I have a 10 foot privacy fence around my property. There are no trespassing signs on all four sides. One of the neighbors keeps flying a drone over my yard like they are casing the place.

Do I have any legal rights concerning such invasions?

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    Not a simple question, it turns out. – ohwilleke Aug 2 '18 at 18:37
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    Take up kite-flying as a hobby. "Oops, your drone got caught on my kite string and seems to have landed in my pond". – brhans Aug 2 '18 at 18:58
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    How low is it flying? Are they also using it for any commercial applications? If the latter, you could check on whether they're licensed. – mkennedy Aug 2 '18 at 23:27
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    two words: water pistol – solarflare Aug 3 '18 at 0:07
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    It depends on how high the dron flies. The space up to certain height is yours, so when the dron is within it you could get the operator charged with trespassing. – Greendrake Aug 3 '18 at 1:46

Boggs v. Merideth was a pretty big case involving private drones and the privacy of neighbors. Happened in Kentucky, though. I would suggest taking a look at that.

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    Doesn't Really help case was dismissed before it actually went to court. It was also more on the drones operators right to compensation than the land owners rights from intrusion. It also failed to cover discharging a fire arm in the air on all but 2 days of the year in most places is illegal. Guess I will half to build a F 16 to argue border skirmish against a hostile invader to shoot it down. Since the laws seem to be ignoring most people rights to a certain amount of privacy even when you do every thing you are suppose to do. – Ernest Fultz Aug 2 '18 at 22:37
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    I understand your frustration. Really, I did an assignment on this topic for school and found that laws regarding drones and privacy are... mostly missing. /: – user9353204 Aug 2 '18 at 22:39
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    I think the one loop hole that protects people from drones is a FAA rule. think its 49 registration process. Drones are not allowed within 500 feet of a person,structure,home or emergency response worker. By that definition in the city's a drone should be what property owners would call land locked. It is against the rules to fly higher than 500 feet, so the second you fly over a person or a home you have just broke the FAA rules if you didn't have the owners permission. The real question is whether the rule extends to the road way if its closer than 500 feet to the home or structures – Ernest Fultz Aug 6 '18 at 23:04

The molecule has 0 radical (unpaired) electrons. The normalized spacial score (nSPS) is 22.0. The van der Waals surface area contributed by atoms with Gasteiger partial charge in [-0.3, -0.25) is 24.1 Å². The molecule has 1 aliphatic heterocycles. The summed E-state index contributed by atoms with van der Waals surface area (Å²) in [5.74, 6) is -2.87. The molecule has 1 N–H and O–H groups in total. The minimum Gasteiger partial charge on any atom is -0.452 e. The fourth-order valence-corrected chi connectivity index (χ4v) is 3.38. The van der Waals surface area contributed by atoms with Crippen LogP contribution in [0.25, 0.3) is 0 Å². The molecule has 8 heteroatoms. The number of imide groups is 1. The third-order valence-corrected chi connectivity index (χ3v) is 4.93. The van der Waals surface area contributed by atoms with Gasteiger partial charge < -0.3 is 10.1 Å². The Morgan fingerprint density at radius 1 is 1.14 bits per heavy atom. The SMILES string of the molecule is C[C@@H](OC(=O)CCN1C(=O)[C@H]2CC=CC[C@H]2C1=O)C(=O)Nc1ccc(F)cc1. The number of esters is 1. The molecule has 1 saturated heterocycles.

Plaintiff may ask court to enjoin defendant from flying drone over plaintiff's property and may seek money damages.

"One of the neighbors keeps flying a drone over my yard" Complaint

"It has long been settled that a trespass to real property takes place not only on the surface, but also with any intrusion above or below the surface of the land." Smith v. Smith, 110 Mass. 302 (1872)

a “nuisance [is] … ‘a nontrespassory invasion of another’s interest in the private use and enjoyment of land.’ Restatement (Second) of Torts §821D.”

There are other definitions of nuisance. This definition may not apply in where you live. This the general principle. You should be able to complain to the police.


  • This can't stand as an answer on its own. – Trish Aug 25 '19 at 19:05
  • How does flying a drone invade a person's interest in enjoying their property. Is walking while ugly a similar invasion of that interest? – user6726 Aug 25 '19 at 19:37
  • First, the drone is over his property, not flying over his neighbor's property. Don't you think you'd have a problem using your property if a drone was flying over it? and possibly you or another person or a pet or your car or some other valuable object? - No walking while ugly isn't similar. But noise can be a nuisance, even though no physical object of the defendant's is near the plaintiff's property. – Wm Wolff - Law Exam Guides Aug 25 '19 at 22:09
  • The protection in California is for people “engaging in a private, personal or familial activity and the invasion occurs in a manner that is offensive to a reasonable person.” Cal. Civ. Code § 1708.8. Florida has a similar statutory claim. F.S.A. § 934.50. Nevada and Oregon allow for a “trespass” action if a drone flies over someone’s property and the property owner previously told the drone operator the drone was not authorized to fly over the property. N.R.S. 493.103 – Wm Wolff - Law Exam Guides Aug 25 '19 at 22:14
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    Although this answer should actually link to the citations it provides (this is 2019, not 1999, no reason not to find what you need on Lex, Justia, or 100 other locations) and is written with a 5th-grader’s sensibilities, it’s not actually all the way wrong. You do have interest in your property above and below the surface. – A.fm. Aug 26 '19 at 21:29

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